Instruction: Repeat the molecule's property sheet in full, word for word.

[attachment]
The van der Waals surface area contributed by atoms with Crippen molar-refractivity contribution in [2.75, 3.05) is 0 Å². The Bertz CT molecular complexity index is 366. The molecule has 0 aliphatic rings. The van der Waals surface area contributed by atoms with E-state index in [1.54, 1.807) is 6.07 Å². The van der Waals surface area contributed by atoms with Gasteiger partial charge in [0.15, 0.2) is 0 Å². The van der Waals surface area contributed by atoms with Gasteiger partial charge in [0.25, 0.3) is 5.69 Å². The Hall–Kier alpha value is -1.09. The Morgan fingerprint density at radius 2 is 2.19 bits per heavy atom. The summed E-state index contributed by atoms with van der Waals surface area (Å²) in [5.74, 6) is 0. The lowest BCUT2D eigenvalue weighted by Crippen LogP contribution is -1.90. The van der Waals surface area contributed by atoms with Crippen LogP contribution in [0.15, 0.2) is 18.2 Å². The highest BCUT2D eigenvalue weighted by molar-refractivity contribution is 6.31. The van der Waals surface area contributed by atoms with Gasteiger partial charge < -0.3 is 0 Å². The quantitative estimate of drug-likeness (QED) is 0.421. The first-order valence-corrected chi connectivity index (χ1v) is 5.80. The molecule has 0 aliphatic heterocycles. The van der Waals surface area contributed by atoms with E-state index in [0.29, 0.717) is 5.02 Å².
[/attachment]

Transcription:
The van der Waals surface area contributed by atoms with Crippen molar-refractivity contribution in [2.75, 3.05) is 0 Å². The Bertz CT molecular complexity index is 366. The molecule has 0 aliphatic rings. The van der Waals surface area contributed by atoms with E-state index in [1.54, 1.807) is 6.07 Å². The van der Waals surface area contributed by atoms with Gasteiger partial charge in [0.15, 0.2) is 0 Å². The van der Waals surface area contributed by atoms with Gasteiger partial charge in [0.25, 0.3) is 5.69 Å². The Hall–Kier alpha value is -1.09. The Morgan fingerprint density at radius 2 is 2.19 bits per heavy atom. The summed E-state index contributed by atoms with van der Waals surface area (Å²) in [5.74, 6) is 0. The lowest BCUT2D eigenvalue weighted by Crippen LogP contribution is -1.90. The van der Waals surface area contributed by atoms with Crippen LogP contribution in [0.15, 0.2) is 18.2 Å². The highest BCUT2D eigenvalue weighted by molar-refractivity contribution is 6.31. The van der Waals surface area contributed by atoms with Gasteiger partial charge < -0.3 is 0 Å². The quantitative estimate of drug-likeness (QED) is 0.421. The first-order valence-corrected chi connectivity index (χ1v) is 5.80. The molecule has 0 aliphatic heterocycles. The van der Waals surface area contributed by atoms with E-state index in [0.29, 0.717) is 5.02 Å².